"The 'Non-Traditional' Life"

Sara Keene, Heartland Community College
2017 Paul Simon Student Essay Contest Honorable Mention


Upon graduating high school, which seems like eons ago, I made the nave decision to not pursue a college education. I thought I had my future all figured out. I planned to work hard, get promoted, and live an amazing life. I soon realized life does not work that way. Getting married, paying rent, buying groceries, and making car payments quickly drained the bank account.


Heartland Community College student Sara Keene (left) accepts her $250 Paul Simon Student Essay Contest scholarship
from ICCTA secretary Kathy Spears.

Southeastern Illinois College student Callie Smith (right) accepts her $500 Paul Simon Student Essay Contest scholarship from ICCTA secretary Kathy Spears.
As newlyweds, we added a baby to the mix, and a second soon followed. Before I knew it, my dream of becoming a successful career woman was plummeting into a depressing reality of bankruptcy, divorce, and multiple dead-end jobs.

As a single mom of two young daughters, I tried to stay afloat by working multiple part-time jobs and living with my parents, but it became clear that a college degree was the key to a successful future. When I remarried, we moved to Bloomington in 2011 so that my husband could finish his teaching certification. The day he was offered a job as a public school teacher, I realized that my time had finally arrived. Last spring, I enrolled at Heartland Community College with a handful of credit hours and absolutely no idea of what I wanted to do with my life.

I began my new journey full throttle -- I was a full-time student, mother of two tween girls, and working part-time job as a lunchroom monitor at the girls' elementary school. My first semester at Heartland was a balancing act between learning the best ways to be a successful student, while also being a supportive mother, spouse, and valued employee. The most frequent question I faced as a Heartland student should have been the easiest to answer -- "What is your major?" With the help of Career Services, I discovered that my passions included solving problems and working with nature. After much deliberation, I realized I wanted to find solutions to problems with nature, so I decided to pursue a bachelor's degree in renewable energy.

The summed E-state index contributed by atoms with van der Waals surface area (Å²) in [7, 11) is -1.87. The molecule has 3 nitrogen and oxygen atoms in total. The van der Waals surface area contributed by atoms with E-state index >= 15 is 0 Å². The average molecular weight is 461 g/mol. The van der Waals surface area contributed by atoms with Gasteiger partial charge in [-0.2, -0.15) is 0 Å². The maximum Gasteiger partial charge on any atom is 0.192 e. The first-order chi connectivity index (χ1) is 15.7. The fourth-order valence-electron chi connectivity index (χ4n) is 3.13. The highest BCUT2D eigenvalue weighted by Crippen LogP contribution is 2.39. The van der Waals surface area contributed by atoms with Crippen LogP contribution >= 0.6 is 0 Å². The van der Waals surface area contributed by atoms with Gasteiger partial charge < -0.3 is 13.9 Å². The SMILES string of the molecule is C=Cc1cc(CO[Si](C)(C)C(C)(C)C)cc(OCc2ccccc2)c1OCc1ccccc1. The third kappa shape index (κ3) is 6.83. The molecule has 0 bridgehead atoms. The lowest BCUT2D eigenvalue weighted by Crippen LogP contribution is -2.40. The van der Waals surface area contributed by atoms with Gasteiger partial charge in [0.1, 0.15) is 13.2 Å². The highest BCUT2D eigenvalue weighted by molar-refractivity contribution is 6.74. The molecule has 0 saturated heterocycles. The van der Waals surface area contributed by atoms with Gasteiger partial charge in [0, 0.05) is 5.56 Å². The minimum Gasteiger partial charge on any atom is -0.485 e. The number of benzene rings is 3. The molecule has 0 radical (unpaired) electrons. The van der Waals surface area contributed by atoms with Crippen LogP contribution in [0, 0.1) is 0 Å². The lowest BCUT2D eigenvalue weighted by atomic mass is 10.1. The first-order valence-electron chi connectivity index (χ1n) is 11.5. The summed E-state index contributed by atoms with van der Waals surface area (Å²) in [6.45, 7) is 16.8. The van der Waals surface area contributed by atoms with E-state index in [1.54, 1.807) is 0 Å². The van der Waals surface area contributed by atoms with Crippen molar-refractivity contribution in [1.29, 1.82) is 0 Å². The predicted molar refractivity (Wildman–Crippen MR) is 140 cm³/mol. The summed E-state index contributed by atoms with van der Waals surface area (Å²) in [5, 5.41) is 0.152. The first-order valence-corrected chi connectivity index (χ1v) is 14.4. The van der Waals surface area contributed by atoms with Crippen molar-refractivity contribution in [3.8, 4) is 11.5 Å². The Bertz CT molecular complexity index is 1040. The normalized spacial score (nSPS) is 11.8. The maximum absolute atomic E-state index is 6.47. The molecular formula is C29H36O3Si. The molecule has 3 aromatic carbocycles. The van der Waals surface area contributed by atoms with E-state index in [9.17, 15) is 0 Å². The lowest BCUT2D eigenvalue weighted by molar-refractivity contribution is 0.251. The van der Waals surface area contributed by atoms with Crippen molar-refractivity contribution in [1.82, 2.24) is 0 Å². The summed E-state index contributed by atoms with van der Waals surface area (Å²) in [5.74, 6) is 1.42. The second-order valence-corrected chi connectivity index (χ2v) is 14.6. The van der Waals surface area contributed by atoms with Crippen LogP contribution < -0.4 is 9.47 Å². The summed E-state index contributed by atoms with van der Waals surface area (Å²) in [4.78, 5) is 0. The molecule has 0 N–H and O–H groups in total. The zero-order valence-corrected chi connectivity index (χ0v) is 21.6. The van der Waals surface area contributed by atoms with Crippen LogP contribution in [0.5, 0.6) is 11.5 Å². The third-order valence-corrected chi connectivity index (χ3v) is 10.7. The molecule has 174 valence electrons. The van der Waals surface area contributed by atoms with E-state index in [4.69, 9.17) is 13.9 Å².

Last semester, while juggling 10 credit hours, my obligations as a wife and mother, and part-time employment, I applied for admission to Illinois State University. With the help of Heartland's ISU transfer representative, I was accepted into both ISU and the renewable energy program on the same day.

Balancing college and a fully developed adult life is difficult. Navigating the never-ending role conflict faced by non-traditional students who work and raise children has led to countless late nights studying and completing various academic projects. On a typical weekend, I simultaneously complete my math homework while helping both of my daughters with their math assignments. What makes this such a positive and rewarding experience is that I am both making progress towards my degree completion and demonstrating to my children the value and importance of a college education.

Heartland Community College has changed my life because it has helped me begin my life. I, Sara Keene, a 35-year-old wife and mother, am about to graduate from Heartland Community College!


Sara Keene received a $250 scholarship for her winning essay, donated by the Illinois Community College System Foundation. For additional information on the Paul Simon Student Essay Contest, please contact Kim Villanueva at 1-800-454-2282, ext. 1.




Illinois Community College Trustees Association
401 E. Capitol Ave., Suite 200
Springfield, IL 62701-1711
217-528-2858 (phone)
217-528-8662 (fax)
ICCTA@communitycolleges.org (e-mail)
http://www.communitycolleges.org



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